Lady Jane Grey – England’s forgotten queen

    The Streatham portrait, one of the earliest of Lady Jane Grey, can be seen in Room 2 of Montacute House, Somerset. Credit: National Portrait Gallery, London

    In a short, tragic and rather bloody lifetime Lady Jane Grey entered the dangerous Tudor Court, became Queen and swiftly left again, this time without her head and branded a traitor. We look back on her story as a sad one of meddlesome men, religious division and an unfortunate case of being born into the wrong family.


    Who was Lady Jane Grey?

    Lady Jane Grey was born in 1537 and was executed for high treason in 1554, aged just 16. She was the great grand-daughter of Henry VII through her mother, Lady Frances Brandon. Jane entered the court of Queen Katherine Parr, the last wife of Henry VIII, aged just ten years old, where she was surrounded by a very protestant academic environment.

    Why is she famous?

    Lady Jane Grey is famous for having the shortest reign of any King or Queen in British history – just nine days. Her short-lived reign ended with her execution in 1553 when, despite being only fifth in line to the throne, on the death of the young and sickly King Edward VI she was made nominal Queen. This was part of an unsuccessful bid to prevent the accession to the throne of the Catholic Mary Tudor, the eldest daughter of King Henry VIII.

    How did she become Queen?

    While Jane was at Court the protestant Edward VI was controlled by his uncle and Regent the Duke of Northumberland. In May 1553 Jane married Northumberland’s son Lord Guildford Dudley. Because of her distant relationship to King Henry VII and Northumberland’s desperation to prevent Edward’s half-sister, the Catholic Mary Tudor, from ascending to the throne, on Edward’s deathbed his uncle persuaded him to name Jane as his successor.

    Why did she have such a short reign?

    Just four days after King Edward VI’s death, Jane was named Queen. However, Mary Tudor, being the sister of Edward VI and daughter of King Henry VIII, had a much stronger link to the throne and widespread support amongst Catholics across the country. Indeed Jane and Northumberland’s supporters quickly melted away in favour of the Catholic contender Mary. Even the Privy Council very quickly changed sides and Mary was pronounced Queen on the 19 July, 1553. Jane was imprisoned in the Tower of London for high treason.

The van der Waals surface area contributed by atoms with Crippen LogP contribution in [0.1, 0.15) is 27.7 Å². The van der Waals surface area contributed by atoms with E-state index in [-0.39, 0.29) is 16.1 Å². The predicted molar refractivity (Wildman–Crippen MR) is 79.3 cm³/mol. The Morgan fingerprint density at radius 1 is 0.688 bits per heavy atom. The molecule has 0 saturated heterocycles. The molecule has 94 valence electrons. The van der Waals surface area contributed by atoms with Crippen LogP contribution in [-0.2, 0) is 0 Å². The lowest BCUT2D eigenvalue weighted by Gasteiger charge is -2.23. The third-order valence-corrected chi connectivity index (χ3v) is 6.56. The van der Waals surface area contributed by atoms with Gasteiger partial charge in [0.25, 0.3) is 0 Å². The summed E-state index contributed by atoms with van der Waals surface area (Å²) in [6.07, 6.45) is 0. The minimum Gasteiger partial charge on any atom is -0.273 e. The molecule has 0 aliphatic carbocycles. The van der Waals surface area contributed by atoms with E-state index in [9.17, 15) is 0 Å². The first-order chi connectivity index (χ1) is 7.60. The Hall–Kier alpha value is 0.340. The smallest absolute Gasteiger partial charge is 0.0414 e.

Why was she executed?

    Despite being tried for treason in November 1553, after a few months of imprisonment, Jane’s sentence was actually suspended for a while and she almost escaped her bloody fate. However, due to her father’s support for the Thomas Wyatt Rebellion in February 1554, a rebellion that attempted to stop Queen Mary’s marriage to Philip of Spain, Jane, along with her husband and father, were beheaded on the 12 February 1554.

    Jane’s story is one that is little known and often forgotten as she was never crowned. Indeed, she is always missed off lists of Britain’s monarchs. Though Jane’s reign was short-lived, its impact on the religious profile of the country was massive, and her death is an example of how brutal the Tudor court was. Aged just 16, she died for committing a crime that she had been forced into simply because of who she was. The new Queen ‘bloody’ Mary showed no mercy and had to set an example to anyone who threatened her rule; as a woman she herself had a lot to prove. The story goes that Jane asked her executioner to ‘dispatch her quickly’ and, having already tied her kerchief around her eyes, innocently asked ‘where is it?’ before being guided onto the block.

    Where to visit

    Lady Jane Grey’s childhood home, Bradgate Park in Leicestershire, has been open to visitors since 1928. Though the house is now mostly in ruins, visitors can walk through the beautiful grounds and imagine what it once would have looked like in all its splendour. Indeed it instills a quiet sadness that is very fitting for Jane’s tale.


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